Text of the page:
action about which plaintiffs may complain. But the process by which the defendants arrived at
the RIF decision is relevant to defendants’ motives in taking that action, the defendants’
argument that it had legitimate, nondiscriminatory reasons for its action, and plaintiffs’ claim of
pretext. The Court therefore finds that certain decisions leading up to RIF of the entire FS
workforce are relevant for the factfinder to consider.
Second, defendants argued in earlier briefs that plaintiffs must show “but for”
causation to satisfy their evidentiary burden and cited Gross v. FBL Fin. Servs., Inc., 557 U.S.
167 (2009), in support of that proposition. Def. Reply at 18-20. The Supreme Court established
in Gross that, in an ADEA disparate treatment case where there are alleged mixed motives
(legitimate and non-legitimate) for the adverse employment action, the plaintiff “must prove, by
a preponderance of the evidence, that age was the ‘but-for’ cause of the challenged adverse
employment action.” 557 U.S. at 180. Its analysis was based on the statutory provision
governing private employers, 29 U.S.C. § 623(a)(1). Id. at 177. Since Gross, however, the D.C.
Circuit in Ford v. Mabus, 629 F.3d 198 (D.C. Cir. 2010), held that a different burden applies
when the federal government is the defendant and the claim is brought under 29 U.S.C. § 633a; it
based its analysis on the difference in the language of Sections 623 and 633a. 629 F.3d at
205-06. Under Section 633a, courts must look for “the existence of [any discriminatory]
influence” that may “taint a personnel action.” Id. at 206. Therefore, plaintiffs can use either
“the McDonnell Douglas evidentiary framework to establish that age was the but-for cause of the
challenged personnel action,” or they may establish liability “by showing that age was a factor in
the challenged personnel action.” Id. at 207 (emphasis added). 7
B. Legitimate, Nondiscriminatory Reasons
An employer’s burden to demonstrate a legitimate, nondiscriminatory reason at
step two of McDonnell Douglas is “one of production, not persuasion.” Teneyck v. Omni
Shoreham Hotel, 365 F.3d 1139, 1151 (D.C. Cir. 2004). “The defendant need not persuade the
court that it was actually motivated by the proffered reasons. It is sufficient if the defendant’s
evidence raises a genuine issue of fact as to whether it discriminated against the plaintiff[.]”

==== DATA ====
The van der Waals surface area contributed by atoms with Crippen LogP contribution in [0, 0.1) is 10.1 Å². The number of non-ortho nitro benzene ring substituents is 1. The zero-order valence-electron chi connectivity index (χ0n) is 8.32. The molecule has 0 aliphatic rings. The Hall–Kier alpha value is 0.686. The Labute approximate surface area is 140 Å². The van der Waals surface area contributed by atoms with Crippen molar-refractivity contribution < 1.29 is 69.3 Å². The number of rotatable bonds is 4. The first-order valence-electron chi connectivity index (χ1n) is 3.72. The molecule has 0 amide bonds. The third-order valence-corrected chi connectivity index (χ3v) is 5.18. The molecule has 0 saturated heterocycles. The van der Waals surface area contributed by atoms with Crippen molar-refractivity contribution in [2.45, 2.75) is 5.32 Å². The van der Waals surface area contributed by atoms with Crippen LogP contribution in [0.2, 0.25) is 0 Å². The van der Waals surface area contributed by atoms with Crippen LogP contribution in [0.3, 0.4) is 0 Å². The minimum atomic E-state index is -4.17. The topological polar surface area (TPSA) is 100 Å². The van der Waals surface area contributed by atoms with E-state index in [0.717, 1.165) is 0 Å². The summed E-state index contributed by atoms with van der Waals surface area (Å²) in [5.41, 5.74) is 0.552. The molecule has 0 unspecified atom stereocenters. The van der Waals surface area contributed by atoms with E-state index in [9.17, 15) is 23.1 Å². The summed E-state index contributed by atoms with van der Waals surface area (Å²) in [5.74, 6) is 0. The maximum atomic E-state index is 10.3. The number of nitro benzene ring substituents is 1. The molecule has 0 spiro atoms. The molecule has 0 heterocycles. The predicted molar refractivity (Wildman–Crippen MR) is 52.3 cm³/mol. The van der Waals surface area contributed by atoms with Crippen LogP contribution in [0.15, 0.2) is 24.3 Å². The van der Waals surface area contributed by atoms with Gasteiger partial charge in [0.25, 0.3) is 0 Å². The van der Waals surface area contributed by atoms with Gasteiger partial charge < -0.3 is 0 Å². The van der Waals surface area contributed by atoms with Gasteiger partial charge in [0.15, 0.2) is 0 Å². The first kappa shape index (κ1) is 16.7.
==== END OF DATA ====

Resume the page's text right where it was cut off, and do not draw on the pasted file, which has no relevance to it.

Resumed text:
Texas Dep’t of Cmty. Affairs v. Burdine, 450 U.S. 248, 254 (1981). “[W]here an employee has
suffered an adverse employment action and an employer has asserted a legitimate, nondiscriminatory reason for the decision, the district court need not — and should not — decide
whether the plaintiff actually made out a prima facie case under McDonnell Douglas.” Brady v.
Office of Sergeant at Arms, 520 F.3d at 494.
Here, there is no serious dispute that plaintiffs satisfy the first two prongs of a
prima facie ADEA claim: protected class and adverse employment action. Plaintiffs are all over
40 years old and the RIF resulted in the termination of their federal employment. Pl. MSJ at 53.
Defendants dispute the third prong, that the record permits an inference of discrimination on the
basis of age, because they maintain that they had three legitimate, nondiscriminatory reasons for
undertaking the A-76 process for the FS function that resulted in the RIF: (1) the general decline
The D.C. Circuit in Ford v. Mabus also established that for a plaintiff in such a
disparate treatment claim to be entitled to merit reinstatement and back pay, the plaintiff must
show but-for causation. 629 F.3d at 207. If the plaintiff proves only that age is “a factor” in the
decision, then that plaintiff can obtain declaratory and possibly injunctive relief. Id. The D.C.
Circuit did not speak to what level of causation is necessary for a plaintiff to obtain
compensatory money damages.
in demand for the work done by FS specialists because of a decline in licensed pilots and flights
and an increase in modern technologies that could perform FS work, Def. Reply at 37;
(2) the PMA mandate to outsource commercial work, id. at 39; and (3) decades of pressure on
the FAA to save money. Id. at 43; see also supra at 3-5 (cataloguing the record support for
defendants’ claims). 8
As to defendants’ first justification, the D.C. Circuit has acknowledged that
implementing a RIF “to respond to decreased workload” may be a legitimate, nondiscriminatory
reason for an employer to take adverse employment actions against certain employees. See
Aliotta v. Bair, 614 F.3d at 564. Plaintiffs argue, however, that the decline in demand for FS
specialists was “questionable” at the time of the RIF and is now a “post hoc rationalization” for
the RIF. See, e.g., Pl. MSJ at 30-31. Plaintiffs support these assertions by alleging that there is a